The Maritime History of the Great Lakes
British Whig (Kingston, ON), 16 Jan 1897

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Agitation For Retention of the Grain Trade.

It is an old saying, and a true one, that there is nothing new under the sun. The recent agitation for the erection of a grain elevator here to prevent the grain carrying trade going past Kingston to Prescott and elsewhere, is not new by any means. In a copy of the Argus, published in this city on Friday, December 17th, 1847, appears this article, under the heading of "A New Project."

"At the present moment, when the utmost exertions are being made in all quarters to improve the means of transport and secure the carrying trade of the river St. Lawrence, when we see Cobourg, Toronto, Hamilton, Niagaraand the different ports on Lake Erie, each turning out their steamers for navigating the waters direct to Montreal without transhipment or the necessity of touching at Kingston, and when rumors are abroad that a portion of our forwarding companies contemplate removing their establishments to Brockville and Prescott, it is surely full time for the people to be up and doing to prevent a worse calamity befalling them than even the removal of the seat of government from the town, namely, the loss of the carrying trade to the sea, and as a port of transhipment of the merchandise and produce of the province.

To combat this evil in time it appears to us nothing is more wanting than to discard the antiquated and useless craft at present employed on the route between here and Montreal, and in lieu to call a class of steamers and barges into existence by which the transit of produce between these ports will be conducted cheaply, safely and with dispatch.

At this critical juncture we are happily provided with a scheme, prepared some months ago by an individual of the town, who has been long and intimately connected with the forwarding business for the establishment of a steam tug and forwarding company in the place, which scheme we submit to our readers, and we apprehend that if carried into operation will put all other competition out of the question."

Appended to this was an outline of the project to establish a "steam tug and forwarding company, with a capital stock of 16,500 pds." The equipment was to consist of three steam tugs, each of sixty horsepower, nine covered barges, warehouses at Kingston and Montreal, equipment for transhipping, etc., and the total outlay was estimated at 16,500 pds. The running expenses for one season was estimated at 27,975 lbs., leaving a balance of earnings of 12,500 lbs.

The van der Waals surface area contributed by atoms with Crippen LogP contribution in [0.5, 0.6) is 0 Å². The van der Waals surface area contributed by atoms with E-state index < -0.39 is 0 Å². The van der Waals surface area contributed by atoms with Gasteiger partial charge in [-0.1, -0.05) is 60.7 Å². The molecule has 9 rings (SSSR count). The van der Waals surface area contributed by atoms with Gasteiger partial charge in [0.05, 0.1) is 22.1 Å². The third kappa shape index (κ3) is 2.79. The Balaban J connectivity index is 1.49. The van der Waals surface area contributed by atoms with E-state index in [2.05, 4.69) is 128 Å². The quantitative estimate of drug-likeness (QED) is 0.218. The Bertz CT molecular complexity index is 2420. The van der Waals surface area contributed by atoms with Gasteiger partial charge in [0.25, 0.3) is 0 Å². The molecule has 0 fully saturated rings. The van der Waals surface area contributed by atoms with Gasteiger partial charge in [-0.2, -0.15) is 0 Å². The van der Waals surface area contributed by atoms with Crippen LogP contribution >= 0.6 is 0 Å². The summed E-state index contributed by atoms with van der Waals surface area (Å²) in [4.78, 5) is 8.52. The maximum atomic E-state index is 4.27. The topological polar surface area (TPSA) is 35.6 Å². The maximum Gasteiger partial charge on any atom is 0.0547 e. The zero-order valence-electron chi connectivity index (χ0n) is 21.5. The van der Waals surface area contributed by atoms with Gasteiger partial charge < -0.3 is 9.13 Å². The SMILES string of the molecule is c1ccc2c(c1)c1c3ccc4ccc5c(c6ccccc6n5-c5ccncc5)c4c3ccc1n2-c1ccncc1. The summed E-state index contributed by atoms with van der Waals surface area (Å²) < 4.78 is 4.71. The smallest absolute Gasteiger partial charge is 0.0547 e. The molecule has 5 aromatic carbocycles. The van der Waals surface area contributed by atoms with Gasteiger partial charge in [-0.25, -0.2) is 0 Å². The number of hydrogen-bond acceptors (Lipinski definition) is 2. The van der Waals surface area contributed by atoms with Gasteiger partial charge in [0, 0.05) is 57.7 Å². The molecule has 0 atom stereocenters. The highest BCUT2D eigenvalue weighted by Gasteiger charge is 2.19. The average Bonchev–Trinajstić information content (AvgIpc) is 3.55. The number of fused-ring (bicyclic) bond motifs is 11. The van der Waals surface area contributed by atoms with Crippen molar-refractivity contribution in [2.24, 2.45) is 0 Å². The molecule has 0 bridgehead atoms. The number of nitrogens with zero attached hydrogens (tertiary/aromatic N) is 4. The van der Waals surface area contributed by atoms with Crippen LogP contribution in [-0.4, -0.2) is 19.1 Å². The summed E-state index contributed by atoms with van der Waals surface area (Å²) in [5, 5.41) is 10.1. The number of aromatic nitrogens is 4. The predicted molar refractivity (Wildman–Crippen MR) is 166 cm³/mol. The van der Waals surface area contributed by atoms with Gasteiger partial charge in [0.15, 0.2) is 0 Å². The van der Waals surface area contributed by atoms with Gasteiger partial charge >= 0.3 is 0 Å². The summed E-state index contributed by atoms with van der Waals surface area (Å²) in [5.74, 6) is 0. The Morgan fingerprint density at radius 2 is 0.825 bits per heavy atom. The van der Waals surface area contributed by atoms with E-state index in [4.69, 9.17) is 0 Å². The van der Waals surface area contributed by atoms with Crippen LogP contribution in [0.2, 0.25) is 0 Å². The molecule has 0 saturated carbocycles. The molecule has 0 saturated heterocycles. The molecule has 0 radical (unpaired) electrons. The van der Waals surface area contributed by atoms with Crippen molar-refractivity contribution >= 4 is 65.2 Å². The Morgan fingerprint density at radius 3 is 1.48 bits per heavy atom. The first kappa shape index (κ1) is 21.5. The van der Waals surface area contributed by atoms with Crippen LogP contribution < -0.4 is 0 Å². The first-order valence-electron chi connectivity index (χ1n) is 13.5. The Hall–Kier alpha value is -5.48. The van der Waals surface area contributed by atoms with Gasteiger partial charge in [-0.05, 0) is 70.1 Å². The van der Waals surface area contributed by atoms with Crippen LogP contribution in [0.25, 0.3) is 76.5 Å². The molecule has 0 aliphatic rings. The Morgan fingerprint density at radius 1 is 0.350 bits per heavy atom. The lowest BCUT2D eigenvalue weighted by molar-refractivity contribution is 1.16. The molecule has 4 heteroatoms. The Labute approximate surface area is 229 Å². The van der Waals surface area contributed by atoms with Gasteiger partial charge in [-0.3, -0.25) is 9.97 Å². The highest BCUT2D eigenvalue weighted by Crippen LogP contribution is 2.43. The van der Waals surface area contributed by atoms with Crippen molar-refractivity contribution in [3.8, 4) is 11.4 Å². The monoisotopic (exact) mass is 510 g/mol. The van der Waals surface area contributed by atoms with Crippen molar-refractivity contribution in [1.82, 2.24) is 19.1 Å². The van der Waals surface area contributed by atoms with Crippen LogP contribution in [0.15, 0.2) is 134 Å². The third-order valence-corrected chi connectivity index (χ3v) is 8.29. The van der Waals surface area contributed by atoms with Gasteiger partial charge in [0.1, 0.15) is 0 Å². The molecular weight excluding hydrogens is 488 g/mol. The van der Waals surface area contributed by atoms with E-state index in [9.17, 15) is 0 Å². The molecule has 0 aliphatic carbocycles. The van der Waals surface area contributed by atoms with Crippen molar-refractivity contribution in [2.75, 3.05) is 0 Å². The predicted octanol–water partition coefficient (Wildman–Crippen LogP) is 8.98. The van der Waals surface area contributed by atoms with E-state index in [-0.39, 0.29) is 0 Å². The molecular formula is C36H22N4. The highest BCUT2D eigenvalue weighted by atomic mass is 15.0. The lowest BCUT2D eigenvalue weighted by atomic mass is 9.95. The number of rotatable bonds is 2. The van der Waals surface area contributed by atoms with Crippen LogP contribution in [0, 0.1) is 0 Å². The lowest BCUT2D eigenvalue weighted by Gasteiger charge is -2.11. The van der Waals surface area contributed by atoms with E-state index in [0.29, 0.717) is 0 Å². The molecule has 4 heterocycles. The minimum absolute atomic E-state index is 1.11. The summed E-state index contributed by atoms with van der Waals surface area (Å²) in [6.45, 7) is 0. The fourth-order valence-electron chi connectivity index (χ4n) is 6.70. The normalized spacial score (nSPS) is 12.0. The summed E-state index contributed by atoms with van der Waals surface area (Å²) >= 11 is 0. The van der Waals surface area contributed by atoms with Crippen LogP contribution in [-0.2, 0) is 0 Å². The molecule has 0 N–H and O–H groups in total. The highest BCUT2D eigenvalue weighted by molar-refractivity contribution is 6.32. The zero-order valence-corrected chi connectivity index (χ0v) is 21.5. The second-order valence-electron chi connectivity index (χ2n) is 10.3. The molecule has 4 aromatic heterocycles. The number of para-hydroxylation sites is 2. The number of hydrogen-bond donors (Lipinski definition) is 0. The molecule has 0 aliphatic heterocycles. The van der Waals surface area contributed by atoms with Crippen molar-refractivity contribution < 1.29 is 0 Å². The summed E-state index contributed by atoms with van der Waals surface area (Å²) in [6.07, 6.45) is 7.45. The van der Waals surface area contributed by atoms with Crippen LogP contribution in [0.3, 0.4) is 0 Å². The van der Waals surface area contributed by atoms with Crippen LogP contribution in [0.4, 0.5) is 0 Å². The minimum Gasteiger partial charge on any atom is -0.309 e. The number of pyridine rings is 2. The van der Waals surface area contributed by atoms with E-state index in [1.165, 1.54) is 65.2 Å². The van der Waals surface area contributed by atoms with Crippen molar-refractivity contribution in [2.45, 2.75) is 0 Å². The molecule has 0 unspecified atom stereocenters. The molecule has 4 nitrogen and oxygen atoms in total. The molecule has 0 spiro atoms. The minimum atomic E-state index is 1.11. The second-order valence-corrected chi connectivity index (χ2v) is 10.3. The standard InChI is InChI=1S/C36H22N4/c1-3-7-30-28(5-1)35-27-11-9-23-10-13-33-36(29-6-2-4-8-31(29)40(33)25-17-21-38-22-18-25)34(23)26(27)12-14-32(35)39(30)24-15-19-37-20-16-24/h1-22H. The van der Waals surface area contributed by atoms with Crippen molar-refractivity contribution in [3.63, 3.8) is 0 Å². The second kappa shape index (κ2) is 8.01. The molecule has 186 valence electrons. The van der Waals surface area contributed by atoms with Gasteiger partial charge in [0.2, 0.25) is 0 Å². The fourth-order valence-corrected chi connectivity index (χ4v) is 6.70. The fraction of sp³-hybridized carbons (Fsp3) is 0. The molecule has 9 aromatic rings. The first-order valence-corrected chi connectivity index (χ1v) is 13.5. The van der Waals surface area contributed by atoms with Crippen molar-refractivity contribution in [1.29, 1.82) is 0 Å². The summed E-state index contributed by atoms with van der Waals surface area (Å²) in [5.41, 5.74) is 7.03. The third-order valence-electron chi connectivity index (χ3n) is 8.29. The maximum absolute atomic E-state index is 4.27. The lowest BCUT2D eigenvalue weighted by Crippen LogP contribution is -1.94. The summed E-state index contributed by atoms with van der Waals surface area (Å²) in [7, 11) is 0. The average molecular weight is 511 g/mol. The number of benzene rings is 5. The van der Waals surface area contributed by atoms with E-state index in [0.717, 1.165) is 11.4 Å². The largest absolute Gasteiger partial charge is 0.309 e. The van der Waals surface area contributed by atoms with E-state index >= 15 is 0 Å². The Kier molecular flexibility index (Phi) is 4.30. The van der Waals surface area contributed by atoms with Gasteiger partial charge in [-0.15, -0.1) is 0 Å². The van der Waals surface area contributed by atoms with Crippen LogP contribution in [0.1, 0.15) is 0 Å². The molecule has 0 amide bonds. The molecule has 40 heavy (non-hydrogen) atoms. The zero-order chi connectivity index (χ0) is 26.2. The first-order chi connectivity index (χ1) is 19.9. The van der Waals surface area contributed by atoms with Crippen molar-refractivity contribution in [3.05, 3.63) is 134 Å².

Subjoining this project was a requisition signed by a number of citizens and merchants, calling a public meeting in the city hall on Monday, December 27th, 1847, to take into consideration the expediency of adopting the scheme. The outcome of that meeting would make interesting reading, as the agitation shows that even fifty years ago the inhabitants were alive to the importance of the grain carrying trade and actually took steps towards keeping it here by providing such means of transhipment as the times then demanded. In spite of the warning of a half century ago the trade was allowed to slip away and what naturally belongs to this port is being wnjoyed elsewhere.


The steamboat inspection board of the United States has sent out a new circular calling for large additional equipment of passenger steamers plying to American ports. The circular requires that steamers shall be outfitted according to their gross tonnage, and the enforcement of this regulation will severely handicap Canadian vessels, as American boats of small tonnage carry less equipment for passengers than Canadian vessels that are of greater tonnage.

For instance, the str. Corsican of the R. & O. navigation company's line, carries 400 passengers, measures 1,203 tons and is 157 feet in length. The Empire State, which is under American inspection, carries 800 passengers, measures only 321 tonnage and is 175 feet in length.

According to the new rule the Corsican would have to be equipped according to her 1,203 tons, while the Empire State of only 321 tons carries double the number of passengers that the Corsican does.

Capt. T. Donnelly was spoken to on the subject this morning and said he had received a copy of the circular. He has made a special report to the department of marine on the subject.

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16 Jan 1897
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  • Ontario, Canada
    Latitude: 44.22976 Longitude: -76.48098
Rick Neilson
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pd [more details]
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Public domain: Copyright has expired according to the applicable Canadian or American laws. No restrictions on use.
Maritime History of the Great Lakes
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British Whig (Kingston, ON), 16 Jan 1897